Only one person got to see last year's Skittles commercial around Super Bowl time. This year they opened things up—well, a little bit—and gave 1,500 guests an hour's worth of good-natured meta insanity, as Skittles: The Musical, a hilarious little one-act, premiered for a single show on Broadway this afternoon.
First, the plot. Here's a brief synopsis (which won't do the play justice, but anyway):
It begins in a bodega, with various quirky characters stocking up for the Super Bowl (including lots of Skittles shout-outs). Eventually Michael C. Hall enters, hilariously dressed as a cat, and bemoaning the fact that he's dressed as a cat for a role in a Broadway musical that Skittles is putting on. (The meta shenanigans start very early on.) The other customers quiz him about the musical, dubious it will be any good. Hall then sings the first number, "This Might Have Been a Bad Idea."
In the second scene, things really start to get pear-shaped, as audience members and a Town Hall usher (actors, obviously) start heckling Hall about how the show is boring and not what they were expecting. They are also confused about whether it will be on the Super Bowl. Hall eventually grows frustrated, says he is quitting the show and storms off-stage. There's an awkward intermission where the house lights come up and no one knows what to do.
Eventually the house lights go back down and a the third scene commences. It's set outside Town Hall, where aggrieved theatergoers (the actors who were shouting from the audience earlier) are complaining about the aborted musical they've just witnessed. Hall appears in street clothes, apparently heading home, and they blame him for the fiasco. Soon, they all sing the second number, "Advertising Ruins Everything."
After the song, they continue bickering, as Hall, feeling menaced, tries to explain to them that they're merely actors in a Skittles ad, not aggrieved theatergoers. This sends them into an existential rage, and they set upon him—pushing him through the curtains of the Town Hall facade and back into the bodega, where eventually an ATM topples over, landing on Hall and killing him.
In the final scene, Hall appears a ghost. He runs into Winston Churchill and Amelia Earhart before singing the final number, "This Definitely Was a Bad Idea." But then, the cast members suddenly receive word that maybe it wasn't such a bad idea after all—that 600 packs of Skittles have been sold at the theater during the show, and well, isn't that great ROI for Skittles?! The entire company thanks Hall for giving his life to help Skittles sell those 600 packs.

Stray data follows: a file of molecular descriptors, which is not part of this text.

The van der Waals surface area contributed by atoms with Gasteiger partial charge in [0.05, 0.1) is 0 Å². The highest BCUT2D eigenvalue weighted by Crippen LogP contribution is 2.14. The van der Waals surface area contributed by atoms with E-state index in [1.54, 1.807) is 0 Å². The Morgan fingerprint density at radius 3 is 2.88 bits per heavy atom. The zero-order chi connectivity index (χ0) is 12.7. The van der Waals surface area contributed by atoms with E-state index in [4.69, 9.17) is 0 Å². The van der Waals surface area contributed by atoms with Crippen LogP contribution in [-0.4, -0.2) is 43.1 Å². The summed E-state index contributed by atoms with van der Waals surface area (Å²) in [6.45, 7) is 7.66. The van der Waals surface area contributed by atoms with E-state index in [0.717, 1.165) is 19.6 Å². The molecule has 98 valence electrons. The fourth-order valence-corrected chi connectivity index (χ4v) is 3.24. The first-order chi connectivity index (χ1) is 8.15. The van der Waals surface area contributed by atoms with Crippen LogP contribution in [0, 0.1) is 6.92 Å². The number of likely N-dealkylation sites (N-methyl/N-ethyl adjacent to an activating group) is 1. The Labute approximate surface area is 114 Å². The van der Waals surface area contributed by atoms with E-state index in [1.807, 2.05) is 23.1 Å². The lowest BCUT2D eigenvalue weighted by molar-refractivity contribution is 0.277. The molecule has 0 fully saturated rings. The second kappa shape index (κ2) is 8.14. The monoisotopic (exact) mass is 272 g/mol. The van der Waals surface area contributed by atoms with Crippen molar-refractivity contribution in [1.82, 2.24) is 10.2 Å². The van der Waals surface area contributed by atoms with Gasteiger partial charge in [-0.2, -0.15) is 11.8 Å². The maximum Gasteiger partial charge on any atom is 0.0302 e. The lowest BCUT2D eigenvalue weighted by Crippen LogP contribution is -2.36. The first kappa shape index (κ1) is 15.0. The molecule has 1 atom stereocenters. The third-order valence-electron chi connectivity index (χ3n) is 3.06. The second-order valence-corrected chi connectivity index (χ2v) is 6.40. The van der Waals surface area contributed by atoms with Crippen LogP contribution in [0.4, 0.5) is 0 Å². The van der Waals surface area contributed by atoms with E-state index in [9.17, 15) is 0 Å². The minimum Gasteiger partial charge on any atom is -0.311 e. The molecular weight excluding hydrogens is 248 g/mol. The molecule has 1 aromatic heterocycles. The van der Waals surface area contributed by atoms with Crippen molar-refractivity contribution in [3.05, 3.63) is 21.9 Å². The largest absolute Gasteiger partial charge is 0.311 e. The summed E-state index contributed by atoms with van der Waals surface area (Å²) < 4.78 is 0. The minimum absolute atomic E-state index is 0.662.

Finally, a giant Skittles end card, like the ones from the TV spots, unfurls from the sky—and the familiar announcer voice booms, "Broadway the rainbow! Taste the rainbow!" End of play.
On the whole, the production, which was less than an hour long, was very entertaining—an expert mix of lowbrow and high-concept. It took a ridiculous premise—a Broadway musical doubling as a candy ad—and went fully down the rabbit hole with it. And it got the theater world's best—Hall and the rest of the cast, playwright Will Eno, composer Drew Gasparini, choreographer Raja Feather Kelly and director Sarah Benson (along with a major assist from freelance copywriter Nathaniel Lawlor)—to bring it to life.
The pretzel-like arguments in the dialogue were particularly amusing. The press were given copies of the script; this page will give you an idea of how those conversations went down:
The PR value of the stunt has already been evident. (You can guess which Super Bowl campaign The New York Times eagerly wanted to write about—in the Arts section!) But beyond a PR idea, it was also a fantastic and brave media idea—surely few brands (outside of Carl's Jr.) have ever given a thought to how to write for, and produce, live theater. (Also, the songs are on Spotify, extending the scale of the work somewhat.)
Most important, the musical's mix of song, dance, existential comedy and self-aware irreverence was just irresistible entertainment. It's bizarre to write this, but the cast of a live Skittles commercial got a standing ovation on Broadway today—and actually deserved it.
The play will reportedly be performed only once (which itself feels like theater's version of a hallowed Super Bowl commercial tradition). But there were some fancy cameras around at Town Hall, so don't be surprised if DDB tries to scale this thing just a bit bigger.
Meanwhile, Adweek has a great behind-the-scenes story about how the whole production came together, which is very much worth a read.